To believe that it comes down to a personal choice is to misunderstand everything.

    Even given that though, I still don't think that it even matters, as I'm opposed to punishment, or retribution. What matters is prevention. People should be detained if they're a danger to society, regardless of why, or how much it's their fault, and they ought to be treated humanely regardless of how responsible one thinks they are.
  • Ciceronianus the White
    288
    In this, it's the law that matters, and nothing but the law. Behold, the law of South Carolina:

    SECTION 17-24-10. Affirmative defense.

    (A) It is an affirmative defense to a prosecution for a crime that, at the time of the commission of the act constituting the offense, the defendant, as a result of mental disease or defect, lacked the capacity to distinguish moral or legal right from moral or legal wrong or to recognize the particular act charged as morally or legally wrong.

    (B) The defendant has the burden of proving the defense of insanity by a preponderance of the evidence.

    (C) Evidence of a mental disease or defect that is manifested only by repeated criminal or other antisocial conduct is not sufficient to establish the defense of insanity.

    HISTORY: 1984 Act No. 396, Section 1; 1988 Act No. 323, Section 1; 1989 Act No. 93, Section 1.

    SECTION 17-24-20. Guilty but mentally ill; general requirements for verdict.

    (A) A defendant is guilty but mentally ill if, at the time of the commission of the act constituting the offense, he had the capacity to distinguish right from wrong or to recognize his act as being wrong as defined in Section 17-24-10(A), but because of mental disease or defect he lacked sufficient capacity to conform his conduct to the requirements of the law.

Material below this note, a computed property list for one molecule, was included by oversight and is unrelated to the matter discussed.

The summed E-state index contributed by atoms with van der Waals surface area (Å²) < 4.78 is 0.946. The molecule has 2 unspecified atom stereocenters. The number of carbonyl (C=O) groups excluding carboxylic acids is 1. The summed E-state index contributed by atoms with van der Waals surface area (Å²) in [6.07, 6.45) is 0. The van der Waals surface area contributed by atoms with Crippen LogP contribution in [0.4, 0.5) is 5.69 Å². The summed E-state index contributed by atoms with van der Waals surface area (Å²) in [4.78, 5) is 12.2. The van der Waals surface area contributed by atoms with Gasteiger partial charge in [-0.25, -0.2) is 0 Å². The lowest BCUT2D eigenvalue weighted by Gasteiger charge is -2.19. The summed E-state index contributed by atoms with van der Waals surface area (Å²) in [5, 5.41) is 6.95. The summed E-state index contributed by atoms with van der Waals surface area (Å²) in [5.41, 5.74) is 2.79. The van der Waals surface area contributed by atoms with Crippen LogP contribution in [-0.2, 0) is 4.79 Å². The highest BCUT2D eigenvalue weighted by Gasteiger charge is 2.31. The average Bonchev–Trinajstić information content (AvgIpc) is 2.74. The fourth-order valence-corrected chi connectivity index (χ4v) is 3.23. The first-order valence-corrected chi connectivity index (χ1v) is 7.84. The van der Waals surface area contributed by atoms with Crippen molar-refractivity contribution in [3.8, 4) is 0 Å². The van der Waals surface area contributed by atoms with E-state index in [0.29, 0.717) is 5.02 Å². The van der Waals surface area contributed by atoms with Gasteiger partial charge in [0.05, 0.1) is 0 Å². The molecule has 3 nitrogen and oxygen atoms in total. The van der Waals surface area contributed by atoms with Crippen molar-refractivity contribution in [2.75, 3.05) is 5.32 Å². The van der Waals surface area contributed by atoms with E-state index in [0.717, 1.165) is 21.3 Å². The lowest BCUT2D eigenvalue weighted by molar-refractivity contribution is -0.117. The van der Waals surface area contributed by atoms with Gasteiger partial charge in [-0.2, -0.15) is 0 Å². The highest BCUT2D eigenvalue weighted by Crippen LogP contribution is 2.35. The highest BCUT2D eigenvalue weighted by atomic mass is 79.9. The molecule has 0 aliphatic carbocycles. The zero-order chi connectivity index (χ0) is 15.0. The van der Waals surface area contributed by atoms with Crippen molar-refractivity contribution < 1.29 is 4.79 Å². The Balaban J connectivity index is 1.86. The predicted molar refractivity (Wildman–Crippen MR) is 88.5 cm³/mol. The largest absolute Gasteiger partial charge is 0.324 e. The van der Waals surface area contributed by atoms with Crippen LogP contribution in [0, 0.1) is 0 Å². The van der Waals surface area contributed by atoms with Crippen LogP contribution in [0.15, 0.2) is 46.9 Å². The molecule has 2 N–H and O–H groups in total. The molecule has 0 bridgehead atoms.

(B) To return a verdict of "guilty but mentally ill" the burden of proof is upon the State to prove beyond a reasonable doubt to the trier of fact that the defendant committed the crime, and the burden of proof is upon the defendant to prove by a preponderance of evidence that when he committed the crime he was mentally ill as defined in subsection (A).

    (C) The verdict of guilty but mentally ill may be rendered only during the phase of a trial which determines guilt or innocence and is not a form of verdict which may be rendered in the penalty phase.

    (D) A court may not accept a plea of guilty but mentally ill unless, after a hearing, the court makes a finding upon the record that the defendant proved by a preponderance of the evidence that when he committed the crime he was mentally ill as provided in Section 17-24-20(A).


    As you may guess from this, what constitutes insanity or mental illness of such magnitude as to impact on guilt is defined rather narrowly in the law. One can be stupid, uneducated, have a frightful childhood, and even have delusions, and still it will be no defense nor will it constitute mental illness.

    Note that what is required is that the defendant lack the capacity to distinguish between what is morally or legally right from what is morally or legally wrong.

    I haven't followed the case, but only note that the test in the law is not what you might expect.
  • TheMadFool
    556
    Well I wonder why there's an old adage ''Silence is golden''
  • jkop
    402
    Death penalty is murder. .